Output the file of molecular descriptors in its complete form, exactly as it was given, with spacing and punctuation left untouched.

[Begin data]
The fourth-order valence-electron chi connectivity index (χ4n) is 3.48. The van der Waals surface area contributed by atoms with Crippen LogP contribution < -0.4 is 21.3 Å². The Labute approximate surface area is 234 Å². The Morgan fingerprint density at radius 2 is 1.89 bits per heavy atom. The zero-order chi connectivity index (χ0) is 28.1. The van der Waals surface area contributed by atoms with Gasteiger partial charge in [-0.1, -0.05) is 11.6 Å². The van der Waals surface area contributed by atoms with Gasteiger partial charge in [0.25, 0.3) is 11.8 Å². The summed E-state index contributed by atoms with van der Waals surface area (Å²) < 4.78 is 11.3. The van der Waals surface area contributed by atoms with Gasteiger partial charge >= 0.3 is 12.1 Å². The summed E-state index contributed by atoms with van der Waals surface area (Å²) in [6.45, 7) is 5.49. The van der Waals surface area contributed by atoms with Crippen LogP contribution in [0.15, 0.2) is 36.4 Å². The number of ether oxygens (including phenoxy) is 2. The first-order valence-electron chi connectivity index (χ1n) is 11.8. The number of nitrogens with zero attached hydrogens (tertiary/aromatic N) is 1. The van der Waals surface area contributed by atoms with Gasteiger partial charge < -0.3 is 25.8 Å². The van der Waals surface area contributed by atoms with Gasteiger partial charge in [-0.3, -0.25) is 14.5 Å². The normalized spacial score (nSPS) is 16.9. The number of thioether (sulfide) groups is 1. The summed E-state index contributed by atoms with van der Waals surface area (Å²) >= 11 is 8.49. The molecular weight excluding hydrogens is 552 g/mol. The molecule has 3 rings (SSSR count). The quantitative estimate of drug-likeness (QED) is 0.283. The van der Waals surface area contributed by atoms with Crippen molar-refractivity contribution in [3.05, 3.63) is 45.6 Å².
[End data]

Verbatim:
The fourth-order valence-electron chi connectivity index (χ4n) is 3.48. The van der Waals surface area contributed by atoms with Crippen LogP contribution < -0.4 is 21.3 Å². The Labute approximate surface area is 234 Å². The Morgan fingerprint density at radius 2 is 1.89 bits per heavy atom. The zero-order chi connectivity index (χ0) is 28.1. The van der Waals surface area contributed by atoms with Gasteiger partial charge in [-0.1, -0.05) is 11.6 Å². The van der Waals surface area contributed by atoms with Gasteiger partial charge in [0.25, 0.3) is 11.8 Å². The summed E-state index contributed by atoms with van der Waals surface area (Å²) < 4.78 is 11.3. The van der Waals surface area contributed by atoms with Gasteiger partial charge >= 0.3 is 12.1 Å². The summed E-state index contributed by atoms with van der Waals surface area (Å²) in [6.45, 7) is 5.49. The van der Waals surface area contributed by atoms with Crippen LogP contribution in [0.15, 0.2) is 36.4 Å². The number of ether oxygens (including phenoxy) is 2. The first-order valence-electron chi connectivity index (χ1n) is 11.8. The number of nitrogens with zero attached hydrogens (tertiary/aromatic N) is 1. The van der Waals surface area contributed by atoms with Gasteiger partial charge < -0.3 is 25.8 Å². The van der Waals surface area contributed by atoms with Gasteiger partial charge in [-0.3, -0.25) is 14.5 Å². The normalized spacial score (nSPS) is 16.9. The number of thioether (sulfide) groups is 1. The summed E-state index contributed by atoms with van der Waals surface area (Å²) >= 11 is 8.49. The molecular weight excluding hydrogens is 552 g/mol. The molecule has 3 rings (SSSR count). The quantitative estimate of drug-likeness (QED) is 0.283. The van der Waals surface area contributed by atoms with Crippen molar-refractivity contribution in [3.05, 3.63) is 45.6 Å².